Updated: November 1, 2020
Raqib is a well-known YouTube channel covering Pets & Animals and has attracted 8.74 thousand subscribers on the platform. The Raqib YouTube channel started in 2011 and is based in the United States.
So, you may be asking: What is Raqib's net worth? And how much does Raqib earn? Only Raqib can say for certain, but we can make some excellent predictions through YouTube data.
While Raqib's acutualized net worth is still being verified, NetWorthSpot pulls YouTube data to make a prediction of $100 thousand.
The $100 thousand estimate is only based on YouTube advertising revenue. In reality, Raqib's net worth may really be much higher. Considering these additional revenue sources, Raqib may
Raqib fans often ask the same question: How much does Raqib earn?
On average, Raqib's YouTube channel gets 100 thousand views a month, and around 3.33 thousand views a day.
YouTube channels that are monetized earn revenue by playing ads. YouTube channels may earn anywhere between $3 to $7 per one thousand video views. Using these estimates, we can estimate that Raqib earns $400 a month, reaching $4.8 thousand a year.
Some YouTube channels earn even more than $7 per thousand video views. If Raqib earns on the top end, ad revenue could generate up to $10.8 thousand a year.
Raqib likely has additional revenue sources. Additional revenue sources like sponsorships, affiliate commissions, product sales and speaking gigs may generate much more revenue than ads.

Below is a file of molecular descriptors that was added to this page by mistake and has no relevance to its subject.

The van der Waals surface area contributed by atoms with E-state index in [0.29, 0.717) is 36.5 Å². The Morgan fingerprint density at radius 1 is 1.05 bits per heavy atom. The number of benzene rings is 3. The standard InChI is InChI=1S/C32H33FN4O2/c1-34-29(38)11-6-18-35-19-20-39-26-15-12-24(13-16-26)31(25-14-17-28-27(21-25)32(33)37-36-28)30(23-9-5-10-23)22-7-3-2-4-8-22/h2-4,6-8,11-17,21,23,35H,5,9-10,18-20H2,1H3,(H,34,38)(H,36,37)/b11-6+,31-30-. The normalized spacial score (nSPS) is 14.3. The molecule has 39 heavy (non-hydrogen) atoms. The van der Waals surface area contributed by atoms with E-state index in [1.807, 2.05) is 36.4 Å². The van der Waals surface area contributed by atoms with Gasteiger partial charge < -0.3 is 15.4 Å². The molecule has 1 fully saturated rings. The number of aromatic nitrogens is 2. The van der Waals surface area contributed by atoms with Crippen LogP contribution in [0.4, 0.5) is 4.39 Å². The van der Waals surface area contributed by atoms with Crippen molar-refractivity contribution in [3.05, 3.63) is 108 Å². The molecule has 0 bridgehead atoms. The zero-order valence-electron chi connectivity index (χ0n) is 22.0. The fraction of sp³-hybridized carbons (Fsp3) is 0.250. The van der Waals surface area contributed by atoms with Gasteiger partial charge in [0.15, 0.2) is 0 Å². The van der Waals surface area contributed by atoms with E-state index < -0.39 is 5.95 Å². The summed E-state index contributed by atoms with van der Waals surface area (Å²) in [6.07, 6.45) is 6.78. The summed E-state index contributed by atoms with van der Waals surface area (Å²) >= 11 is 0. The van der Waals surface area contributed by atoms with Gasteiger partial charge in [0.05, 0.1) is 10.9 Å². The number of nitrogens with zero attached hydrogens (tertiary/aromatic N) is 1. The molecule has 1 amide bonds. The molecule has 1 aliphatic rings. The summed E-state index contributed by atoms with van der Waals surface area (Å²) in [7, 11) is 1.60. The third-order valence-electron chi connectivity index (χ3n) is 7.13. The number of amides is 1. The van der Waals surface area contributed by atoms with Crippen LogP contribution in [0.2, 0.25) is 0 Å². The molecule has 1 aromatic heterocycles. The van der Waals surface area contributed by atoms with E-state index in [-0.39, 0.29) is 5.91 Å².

In Islam, God is believed to have 99 Names, known as the 99 Names of God, ʾasmāʾu llāhi l-ḥusnā (Arabic: أَسْمَاءُ اللّٰهِ ٱلْحُسْنَى, Beautiful Names of God). There is no universal agreement among Muslims as to what exactly counts as a name of God, and what does not. Additionally, while some names are only in the Quran, and others are only in the hadith, there are some names which appear in both. Different sources give different lists of the 99 names.The following list is based on the one found in the 9th century. Other hadith, such as those of al-Bukhari, Sahih Muslim, Ibn Majah, al-Hakim al-Tirmidhi or Ibn ʿAsākir, have variant lists. Al-Tirmidhi comments on his list: "This (version of the) hadith is gharib [unusual, scarce]; it has been narrated from various routes on the authority of Abu Hurairah, but we do not know of the mention of the Names in the numerous narrations, except this one." Various early Muslim exegetes, including Jaʿfar al-Sadiq, Sufyan ibn `Uyaynah, Ibn Hazm, al-Qurtubi, Ibn Hajar al-Asqalani, have given their own versions of lists of 99 names.
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